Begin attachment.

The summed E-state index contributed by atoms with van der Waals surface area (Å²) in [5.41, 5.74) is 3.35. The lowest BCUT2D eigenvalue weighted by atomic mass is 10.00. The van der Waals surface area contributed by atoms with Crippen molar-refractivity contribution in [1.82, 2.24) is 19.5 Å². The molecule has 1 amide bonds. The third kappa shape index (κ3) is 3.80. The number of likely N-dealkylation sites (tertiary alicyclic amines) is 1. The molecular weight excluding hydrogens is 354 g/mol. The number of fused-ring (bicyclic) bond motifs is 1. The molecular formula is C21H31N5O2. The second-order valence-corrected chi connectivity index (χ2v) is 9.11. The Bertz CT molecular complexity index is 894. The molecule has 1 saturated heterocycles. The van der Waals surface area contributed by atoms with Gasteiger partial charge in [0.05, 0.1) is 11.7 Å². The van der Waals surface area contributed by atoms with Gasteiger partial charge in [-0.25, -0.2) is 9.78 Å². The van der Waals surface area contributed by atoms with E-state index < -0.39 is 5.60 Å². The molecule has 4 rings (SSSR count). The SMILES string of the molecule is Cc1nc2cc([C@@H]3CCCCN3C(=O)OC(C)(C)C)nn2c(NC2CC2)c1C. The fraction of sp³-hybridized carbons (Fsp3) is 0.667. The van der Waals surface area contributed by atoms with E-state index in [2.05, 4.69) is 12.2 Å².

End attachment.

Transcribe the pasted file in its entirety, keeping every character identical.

The summed E-state index contributed by atoms with van der Waals surface area (Å²) in [5.41, 5.74) is 3.35. The lowest BCUT2D eigenvalue weighted by atomic mass is 10.00. The van der Waals surface area contributed by atoms with Crippen molar-refractivity contribution in [1.82, 2.24) is 19.5 Å². The molecule has 1 amide bonds. The third kappa shape index (κ3) is 3.80. The number of likely N-dealkylation sites (tertiary alicyclic amines) is 1. The molecular weight excluding hydrogens is 354 g/mol. The number of fused-ring (bicyclic) bond motifs is 1. The molecular formula is C21H31N5O2. The second-order valence-corrected chi connectivity index (χ2v) is 9.11. The Bertz CT molecular complexity index is 894. The molecule has 1 saturated heterocycles. The van der Waals surface area contributed by atoms with Gasteiger partial charge in [0.05, 0.1) is 11.7 Å². The van der Waals surface area contributed by atoms with Gasteiger partial charge in [-0.25, -0.2) is 9.78 Å². The van der Waals surface area contributed by atoms with E-state index < -0.39 is 5.60 Å². The molecule has 4 rings (SSSR count). The SMILES string of the molecule is Cc1nc2cc([C@@H]3CCCCN3C(=O)OC(C)(C)C)nn2c(NC2CC2)c1C. The fraction of sp³-hybridized carbons (Fsp3) is 0.667. The van der Waals surface area contributed by atoms with E-state index in [2.05, 4.69) is 12.2 Å².